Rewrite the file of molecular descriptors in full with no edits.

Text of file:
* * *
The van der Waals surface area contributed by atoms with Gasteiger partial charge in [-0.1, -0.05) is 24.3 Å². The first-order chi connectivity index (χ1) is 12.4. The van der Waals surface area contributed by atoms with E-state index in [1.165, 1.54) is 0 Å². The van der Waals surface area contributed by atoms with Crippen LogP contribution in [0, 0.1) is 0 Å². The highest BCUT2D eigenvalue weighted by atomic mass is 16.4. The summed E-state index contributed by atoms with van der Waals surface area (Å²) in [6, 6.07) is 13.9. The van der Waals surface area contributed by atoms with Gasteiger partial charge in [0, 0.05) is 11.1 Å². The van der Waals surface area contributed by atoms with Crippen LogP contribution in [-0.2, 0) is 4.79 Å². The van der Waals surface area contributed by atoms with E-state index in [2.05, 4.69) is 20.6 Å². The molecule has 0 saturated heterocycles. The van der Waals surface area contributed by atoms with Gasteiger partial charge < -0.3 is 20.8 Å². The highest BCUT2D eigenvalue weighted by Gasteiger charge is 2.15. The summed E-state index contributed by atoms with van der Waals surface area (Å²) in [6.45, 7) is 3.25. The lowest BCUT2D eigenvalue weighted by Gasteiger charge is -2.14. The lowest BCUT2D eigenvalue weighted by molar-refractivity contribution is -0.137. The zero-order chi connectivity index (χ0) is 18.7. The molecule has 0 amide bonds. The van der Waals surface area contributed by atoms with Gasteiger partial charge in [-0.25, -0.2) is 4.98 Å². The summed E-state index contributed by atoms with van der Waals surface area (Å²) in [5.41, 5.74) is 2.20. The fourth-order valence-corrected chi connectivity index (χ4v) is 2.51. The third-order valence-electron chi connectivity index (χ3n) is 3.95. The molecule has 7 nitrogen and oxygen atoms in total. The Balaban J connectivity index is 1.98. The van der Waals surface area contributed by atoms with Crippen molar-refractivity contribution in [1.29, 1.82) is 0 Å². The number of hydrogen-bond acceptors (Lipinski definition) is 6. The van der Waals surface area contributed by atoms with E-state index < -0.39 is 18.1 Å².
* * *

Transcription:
The van der Waals surface area contributed by atoms with Gasteiger partial charge in [-0.1, -0.05) is 24.3 Å². The first-order chi connectivity index (χ1) is 12.4. The van der Waals surface area contributed by atoms with E-state index in [1.165, 1.54) is 0 Å². The van der Waals surface area contributed by atoms with Crippen LogP contribution in [0, 0.1) is 0 Å². The highest BCUT2D eigenvalue weighted by atomic mass is 16.4. The summed E-state index contributed by atoms with van der Waals surface area (Å²) in [6, 6.07) is 13.9. The van der Waals surface area contributed by atoms with Gasteiger partial charge in [0, 0.05) is 11.1 Å². The van der Waals surface area contributed by atoms with Crippen LogP contribution in [-0.2, 0) is 4.79 Å². The van der Waals surface area contributed by atoms with E-state index in [2.05, 4.69) is 20.6 Å². The molecule has 0 saturated heterocycles. The van der Waals surface area contributed by atoms with Gasteiger partial charge < -0.3 is 20.8 Å². The highest BCUT2D eigenvalue weighted by Gasteiger charge is 2.15. The summed E-state index contributed by atoms with van der Waals surface area (Å²) in [6.45, 7) is 3.25. The lowest BCUT2D eigenvalue weighted by Gasteiger charge is -2.14. The lowest BCUT2D eigenvalue weighted by molar-refractivity contribution is -0.137. The zero-order chi connectivity index (χ0) is 18.7. The molecule has 0 amide bonds. The van der Waals surface area contributed by atoms with Gasteiger partial charge in [-0.25, -0.2) is 4.98 Å². The summed E-state index contributed by atoms with van der Waals surface area (Å²) in [5.41, 5.74) is 2.20. The fourth-order valence-corrected chi connectivity index (χ4v) is 2.51. The third-order valence-electron chi connectivity index (χ3n) is 3.95. The molecule has 7 nitrogen and oxygen atoms in total. The Balaban J connectivity index is 1.98. The van der Waals surface area contributed by atoms with Crippen molar-refractivity contribution in [1.29, 1.82) is 0 Å². The number of hydrogen-bond acceptors (Lipinski definition) is 6. The van der Waals surface area contributed by atoms with E-state index < -0.39 is 18.1 Å².